Combine this with the fact that in a small Metroplex comunity of 8 million where I live, there is not a retail outlet around where you can actually handle a K7, and it is a "no buy" for me. Maybe Pentax will get serious about cameras in the future, and about camera marketing, but until they do Iwill stick with my K20D and hope their executives stop smoking whatever it is they are smoking.....
Regards
12-12-2009, 11:59 PM   #40
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QuoteOriginally posted by falconeye Quote
DxO has a score system based on thresholds rather than integration of curves.

E.g., imagine two similiar and very flat curves of SNR vs. ISO, and a threshold where the curves crosses a SNR value, and the corresponding crosspoint ISO value enters the score (actually, this is what they do ...).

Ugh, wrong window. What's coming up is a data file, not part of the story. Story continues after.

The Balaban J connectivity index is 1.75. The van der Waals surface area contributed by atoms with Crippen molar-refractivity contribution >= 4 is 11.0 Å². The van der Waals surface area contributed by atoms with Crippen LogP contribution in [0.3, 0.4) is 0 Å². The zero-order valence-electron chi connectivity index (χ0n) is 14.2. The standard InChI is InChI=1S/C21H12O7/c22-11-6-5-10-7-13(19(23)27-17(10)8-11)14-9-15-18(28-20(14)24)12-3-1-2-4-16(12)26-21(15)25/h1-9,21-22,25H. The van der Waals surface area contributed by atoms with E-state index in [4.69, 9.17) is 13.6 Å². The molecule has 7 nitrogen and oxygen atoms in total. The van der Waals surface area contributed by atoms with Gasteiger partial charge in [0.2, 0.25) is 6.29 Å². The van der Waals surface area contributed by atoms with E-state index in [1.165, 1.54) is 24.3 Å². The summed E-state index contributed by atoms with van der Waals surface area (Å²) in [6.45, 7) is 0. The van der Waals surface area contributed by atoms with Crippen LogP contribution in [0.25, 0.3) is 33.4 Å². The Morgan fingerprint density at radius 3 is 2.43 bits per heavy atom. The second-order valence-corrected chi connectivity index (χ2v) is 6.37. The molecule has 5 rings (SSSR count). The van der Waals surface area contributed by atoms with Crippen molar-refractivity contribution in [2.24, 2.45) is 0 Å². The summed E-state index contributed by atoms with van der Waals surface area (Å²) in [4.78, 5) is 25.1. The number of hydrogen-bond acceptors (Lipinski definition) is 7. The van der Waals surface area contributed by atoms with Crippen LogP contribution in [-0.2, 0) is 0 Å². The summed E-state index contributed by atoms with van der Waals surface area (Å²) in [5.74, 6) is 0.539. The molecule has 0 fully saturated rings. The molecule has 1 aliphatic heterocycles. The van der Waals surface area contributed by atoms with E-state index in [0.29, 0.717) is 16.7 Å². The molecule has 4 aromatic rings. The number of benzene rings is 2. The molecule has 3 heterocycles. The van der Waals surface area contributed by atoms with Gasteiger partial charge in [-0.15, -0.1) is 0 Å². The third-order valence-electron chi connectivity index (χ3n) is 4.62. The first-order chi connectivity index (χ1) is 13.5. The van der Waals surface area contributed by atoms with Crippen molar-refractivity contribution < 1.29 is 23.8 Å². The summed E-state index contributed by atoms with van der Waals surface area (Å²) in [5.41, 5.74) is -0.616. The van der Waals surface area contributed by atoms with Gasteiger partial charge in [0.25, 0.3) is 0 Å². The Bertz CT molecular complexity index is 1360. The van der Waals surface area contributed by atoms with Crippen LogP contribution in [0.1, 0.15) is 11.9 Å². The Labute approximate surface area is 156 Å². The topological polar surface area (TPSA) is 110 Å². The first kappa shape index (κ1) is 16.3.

Then, the integral over both curves would be very similiar, yet the score would differ a lot.

Mathematically, this is known as an unstable function, where small variations of input can produce large variation of output. Sometimes known as the butterfly effect (when it occurs in iterated functions, not applicable here).

DxO does a decent job with their curves but screws it up with their score function when using a mathematically unstable function.

I've already thought about creating an alternative robust score function and publish an alternative DxOmark figure based on their curves...
That makes sense. Its really unfortunate that people go placing so much weight in the resulting numbers without really understanding what the numbers are derived from.
12-13-2009, 01:15 AM   #41
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its like differential calculus then integral. one wrong input = wrong answer. =)
12-13-2009, 05:50 AM   #42